The Last Post Ceremony commemorating the service of Second Lieutenant William Thomas Piddington, 55th Battalion (Infantry), First World War

Accession Number PAFU/877.01
Collection type Film
Object type Last Post film
Physical description 16:9
Maker Australian War Memorial
Place made Australia: Australian Capital Territory, Canberra, Campbell
Date made 17 July 2013
Access Open
Conflict First World War, 1914-1918
Copyright Item copyright: © Australian War Memorial
Creative Commons License This item is licensed under CC BY-NC
Copying Provisions Copyright restrictions apply. Only personal, non-commercial, research and study use permitted. Permission of copyright holder required for any commercial use and/or reproduction.

The Last Post Ceremony is presented in the Commemorative area of the Australian War Memorial every day. The ceremony commemorates more than 102,000 Australians who have given their lives in war and other operations and whose names are recorded on the Roll of Honour. At each ceremony the story behind one of the names on the Roll of Honour is told. Hosted by Robyn Siers the story for this day was on Second Lieutenant William Thomas Piddington, 55th Battalion (Infantry), First World War.

**Due to technical issues this recording is of poor quality and not for public display.**

Speech transcript

Second Lieutenant William Thomas Piddington, 55th Battalion
KIA 4 July 1918
No photograph in collection

Story delivered 17 July 2013

Today, we remember and pay tribute to Second Lieutenant William Thomas Piddington.

William Piddington was one of seven sons born to Henry and Emma Piddington, farmers from Molong in New South Wales. He enlisted in February 1916 at the age of 21. He was a tall man, and was referred to as "one of Australia's soldier-giants" in the local newspaper, although according to his enlistment papers he was three inches short of the six-foot-four the paper claimed. Two of his brothers, Cecil and Gladstone, also over six feet tall, enlisted in the Australian Imperial Force as well. Both those brothers returned to Australia at the end of the war.

William was posted to the 55th Battalion and went to France. Within ten months he was promoted to corporal, and was then selected to go to the Officers Cadet Battalion at Balliol College in Oxford. He was commissioned in early 1917 after an extended period of training, becoming a lieutenant. He returned to the 55th Battalion in April 1918.

On 4 July 1918 the Australian Corps conducted an operation to take the French village of Hamel. As a part of the preparation for this battle, the 55th Battalion organised a large-scale raid on the German lines to be led by four officers. Lieutenant Piddington volunteered to take part as soon as he heard of the proposed operation, and was given command of the left half of the first wave of the raiding party. They were ordered to take the first objective in a bayonet attack and secure the new position.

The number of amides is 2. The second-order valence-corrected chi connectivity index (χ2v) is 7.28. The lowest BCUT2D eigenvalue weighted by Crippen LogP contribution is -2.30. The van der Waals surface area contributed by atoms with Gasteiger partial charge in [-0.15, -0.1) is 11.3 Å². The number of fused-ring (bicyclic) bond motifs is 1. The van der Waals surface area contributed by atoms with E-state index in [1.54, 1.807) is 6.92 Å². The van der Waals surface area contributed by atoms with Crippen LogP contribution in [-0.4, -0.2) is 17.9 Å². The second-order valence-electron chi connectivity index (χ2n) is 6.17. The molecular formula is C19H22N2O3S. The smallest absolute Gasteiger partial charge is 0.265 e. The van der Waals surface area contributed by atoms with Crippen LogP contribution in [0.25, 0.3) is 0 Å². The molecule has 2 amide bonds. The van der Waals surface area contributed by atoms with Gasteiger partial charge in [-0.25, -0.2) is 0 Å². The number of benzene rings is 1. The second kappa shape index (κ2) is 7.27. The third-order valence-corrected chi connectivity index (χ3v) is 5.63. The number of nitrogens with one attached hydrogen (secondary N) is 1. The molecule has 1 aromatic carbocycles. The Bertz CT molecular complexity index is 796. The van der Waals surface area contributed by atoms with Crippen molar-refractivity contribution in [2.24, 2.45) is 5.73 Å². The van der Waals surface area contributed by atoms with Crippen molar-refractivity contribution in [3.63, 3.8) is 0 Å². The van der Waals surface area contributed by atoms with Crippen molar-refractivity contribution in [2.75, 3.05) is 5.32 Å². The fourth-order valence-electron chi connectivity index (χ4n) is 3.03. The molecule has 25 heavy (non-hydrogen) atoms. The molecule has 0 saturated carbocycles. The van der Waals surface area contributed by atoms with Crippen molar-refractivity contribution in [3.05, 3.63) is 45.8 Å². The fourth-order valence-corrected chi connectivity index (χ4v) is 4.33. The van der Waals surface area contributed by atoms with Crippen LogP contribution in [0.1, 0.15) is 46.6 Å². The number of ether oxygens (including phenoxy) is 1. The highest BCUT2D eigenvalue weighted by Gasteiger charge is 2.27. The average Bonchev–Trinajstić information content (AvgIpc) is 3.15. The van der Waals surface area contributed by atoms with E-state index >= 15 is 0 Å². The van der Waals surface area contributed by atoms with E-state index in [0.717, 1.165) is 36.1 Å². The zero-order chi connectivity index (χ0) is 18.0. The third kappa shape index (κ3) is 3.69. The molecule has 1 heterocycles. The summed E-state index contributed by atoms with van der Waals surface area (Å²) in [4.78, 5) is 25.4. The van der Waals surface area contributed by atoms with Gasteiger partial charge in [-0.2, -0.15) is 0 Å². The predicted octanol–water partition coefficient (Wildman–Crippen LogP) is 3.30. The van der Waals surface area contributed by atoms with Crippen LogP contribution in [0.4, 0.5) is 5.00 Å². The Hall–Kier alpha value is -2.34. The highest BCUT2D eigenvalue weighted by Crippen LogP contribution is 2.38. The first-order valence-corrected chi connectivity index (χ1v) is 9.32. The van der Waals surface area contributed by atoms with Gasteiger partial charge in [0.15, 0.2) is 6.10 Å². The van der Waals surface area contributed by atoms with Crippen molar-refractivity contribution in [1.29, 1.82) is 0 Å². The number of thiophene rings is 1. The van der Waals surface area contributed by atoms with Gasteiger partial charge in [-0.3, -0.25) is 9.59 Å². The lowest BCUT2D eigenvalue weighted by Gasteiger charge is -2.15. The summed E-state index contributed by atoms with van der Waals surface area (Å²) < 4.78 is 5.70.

The raiding party was in place 20 minutes early, and the war diary of the 55th Battalion records that "the minutes went slowly by" waiting for the artillery barrage to start so that they could start their operation. Finally, zero hour arrived, and the raiding party went out into no-man's land, but Lieutenant Piddington would not return. As he was covering the short distance to the German trenches, he was struck down by an artillery shell and killed instantly.

The operation at Hamel went on to be known for its startling success. The raiding party was able to watch tanks moving about like "huge beetles" in the German lines.

Meanwhile a party went out to search no-man's land for casualties from the raiding party. Piddington's body was retrieved and buried nearby.

Captain Wyllie, Piddington's superior officer, wrote: "by his death this company has lost a very fine officer, and I have lost a personal friend whom I thought very highly of indeed".

His name is listed on the Roll of Honour on my right, along with more than 60,000 others from the First World War.

This is but one of the many stories of courage and sacrifice told here at the Australian War Memorial. We now remember Second Lieutenant William Thomas Piddington, and all those Australians who have given their lives in the service of our nation.